From a roadmap perspective this will also force Microsoft to support many more mobile operating systems and environments than they ever have before. For their device and services strategy to succeed for example, they will have to support Google Android and Apple iOS device interfaces capable of integrating with SQL Server, at a minimum.
The following table showing recently announced updates to the 2013 Microsoft Product Roadmap first appeared on the Redmond Channel Partner website on march 18th.
Microsoft reports that Office365 will go to an accelerated release cycle, further capitalizing on the nature of a cloud-based architecture. Resellers at this conference like the Office 365 Open licensing program because it allows them to direct-bill customers for use of the suite, in addition to paying for the bundle of their services. Windows Azure-hosted versions of Dynamics NAV and Dynamics GP will arrive in mid-2013 according to the article as well.
For the cloud, device and services strategy to succeed Microsoft must also succeed in convincing enterprise accounts to migrate their applications to Windows Azure. This is one of the most critical areas for the future of their cloud strategy in the enterprise, so expect to see customer stories and ongoing messaging on this point.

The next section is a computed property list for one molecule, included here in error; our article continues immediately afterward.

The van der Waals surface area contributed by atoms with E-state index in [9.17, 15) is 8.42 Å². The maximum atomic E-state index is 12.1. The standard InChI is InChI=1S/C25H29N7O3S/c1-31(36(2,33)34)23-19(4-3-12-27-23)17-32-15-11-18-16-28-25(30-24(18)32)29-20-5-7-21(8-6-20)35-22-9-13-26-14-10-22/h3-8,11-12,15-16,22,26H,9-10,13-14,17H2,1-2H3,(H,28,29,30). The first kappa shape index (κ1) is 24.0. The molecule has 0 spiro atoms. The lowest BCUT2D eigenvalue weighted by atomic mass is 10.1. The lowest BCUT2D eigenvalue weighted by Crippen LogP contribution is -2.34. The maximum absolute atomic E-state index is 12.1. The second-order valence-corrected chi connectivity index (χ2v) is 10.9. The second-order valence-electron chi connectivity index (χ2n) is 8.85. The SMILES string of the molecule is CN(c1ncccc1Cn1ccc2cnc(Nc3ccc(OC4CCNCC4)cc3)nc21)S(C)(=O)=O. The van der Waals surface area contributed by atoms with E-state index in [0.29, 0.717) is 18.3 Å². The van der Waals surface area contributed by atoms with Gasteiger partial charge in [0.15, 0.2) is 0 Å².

Bottom line: Microsoft is transitioning to a more humanized approach to marketing while embracing a cloud, device and services strategy. It will be the partner ecosystem that transforms that vision into a profitable reality.
Seeing skeptical CIOs agree to cloud-based pilots of Customer Relationship Management (CRM), Enterprise Resource Planning (ERP) and other applications is evidence of how cloud computing is slowly winning the trust war.
Further evidence can be seen from how skeptical many of these CIOs initially were, and how successful pilots led to their gradual trust.
This trust hasn’t come cheap however.
Every one of these CIOs spoken with, across a range of manufacturing companies, learned that Service Level Agreements (SLAs) aren’t sufficient to manage the areas of security, privacy and confidentiality on their own. Cloud computing vendors have used SLAs as a means to imply security standards are met; one CIO told me he had an audit done to see if the SLA targets promised were realistic. They weren’t and he moved on to another vendor. That is the level of skepticism and lack of trust many CIOs initially have about the cloud today. Add to that how much Europe doesn’t trust the cloud, and any CIO of a manufacturing or services business that has operations globally has ample reason to be skeptical about cloud computing. The highly visible failures of Amazon, Apple, Google, Microsoft continues to fuel skepticism and distrust of cloud computing as well.
Despite these factors, cloud computing is slowing winning the trust war. Here are the key take-aways from my conversations and visits with CIOs and their departments over the last two weeks: